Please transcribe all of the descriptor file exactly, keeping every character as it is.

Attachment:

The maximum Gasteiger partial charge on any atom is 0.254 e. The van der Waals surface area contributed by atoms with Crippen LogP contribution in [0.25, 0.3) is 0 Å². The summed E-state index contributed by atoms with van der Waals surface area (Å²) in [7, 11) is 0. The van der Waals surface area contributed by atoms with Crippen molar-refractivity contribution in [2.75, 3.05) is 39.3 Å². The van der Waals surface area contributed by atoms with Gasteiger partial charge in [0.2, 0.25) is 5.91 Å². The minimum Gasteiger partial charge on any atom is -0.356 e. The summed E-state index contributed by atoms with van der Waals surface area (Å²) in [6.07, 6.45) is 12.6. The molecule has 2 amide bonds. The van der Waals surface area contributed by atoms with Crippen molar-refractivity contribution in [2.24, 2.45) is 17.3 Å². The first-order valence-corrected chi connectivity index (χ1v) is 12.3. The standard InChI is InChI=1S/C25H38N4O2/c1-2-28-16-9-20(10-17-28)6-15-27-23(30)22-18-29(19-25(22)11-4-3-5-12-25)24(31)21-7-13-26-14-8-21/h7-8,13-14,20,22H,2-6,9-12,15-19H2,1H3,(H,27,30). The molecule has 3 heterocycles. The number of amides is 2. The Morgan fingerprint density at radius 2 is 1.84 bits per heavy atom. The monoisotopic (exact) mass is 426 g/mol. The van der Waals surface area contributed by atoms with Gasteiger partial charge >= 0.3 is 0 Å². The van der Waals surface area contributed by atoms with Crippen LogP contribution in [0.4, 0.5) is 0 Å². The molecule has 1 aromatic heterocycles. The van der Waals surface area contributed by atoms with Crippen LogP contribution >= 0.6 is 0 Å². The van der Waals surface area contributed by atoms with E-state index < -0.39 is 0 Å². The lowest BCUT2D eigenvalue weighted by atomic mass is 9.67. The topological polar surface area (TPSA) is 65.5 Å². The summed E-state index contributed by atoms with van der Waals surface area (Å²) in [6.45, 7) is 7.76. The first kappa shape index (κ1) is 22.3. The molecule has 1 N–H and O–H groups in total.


The maximum Gasteiger partial charge on any atom is 0.254 e. The van der Waals surface area contributed by atoms with Crippen LogP contribution in [0.25, 0.3) is 0 Å². The summed E-state index contributed by atoms with van der Waals surface area (Å²) in [7, 11) is 0. The van der Waals surface area contributed by atoms with Crippen molar-refractivity contribution in [2.75, 3.05) is 39.3 Å². The van der Waals surface area contributed by atoms with Gasteiger partial charge in [0.2, 0.25) is 5.91 Å². The minimum Gasteiger partial charge on any atom is -0.356 e. The summed E-state index contributed by atoms with van der Waals surface area (Å²) in [6.07, 6.45) is 12.6. The molecule has 2 amide bonds. The van der Waals surface area contributed by atoms with Crippen molar-refractivity contribution in [2.24, 2.45) is 17.3 Å². The first-order valence-corrected chi connectivity index (χ1v) is 12.3. The standard InChI is InChI=1S/C25H38N4O2/c1-2-28-16-9-20(10-17-28)6-15-27-23(30)22-18-29(19-25(22)11-4-3-5-12-25)24(31)21-7-13-26-14-8-21/h7-8,13-14,20,22H,2-6,9-12,15-19H2,1H3,(H,27,30). The molecule has 3 heterocycles. The number of amides is 2. The Morgan fingerprint density at radius 2 is 1.84 bits per heavy atom. The monoisotopic (exact) mass is 426 g/mol. The van der Waals surface area contributed by atoms with Gasteiger partial charge >= 0.3 is 0 Å². The van der Waals surface area contributed by atoms with Crippen LogP contribution in [0.4, 0.5) is 0 Å². The molecule has 1 aromatic heterocycles. The van der Waals surface area contributed by atoms with Crippen LogP contribution >= 0.6 is 0 Å². The van der Waals surface area contributed by atoms with E-state index < -0.39 is 0 Å². The lowest BCUT2D eigenvalue weighted by atomic mass is 9.67. The topological polar surface area (TPSA) is 65.5 Å². The summed E-state index contributed by atoms with van der Waals surface area (Å²) in [6.45, 7) is 7.76. The first kappa shape index (κ1) is 22.3. The molecule has 1 N–H and O–H groups in total.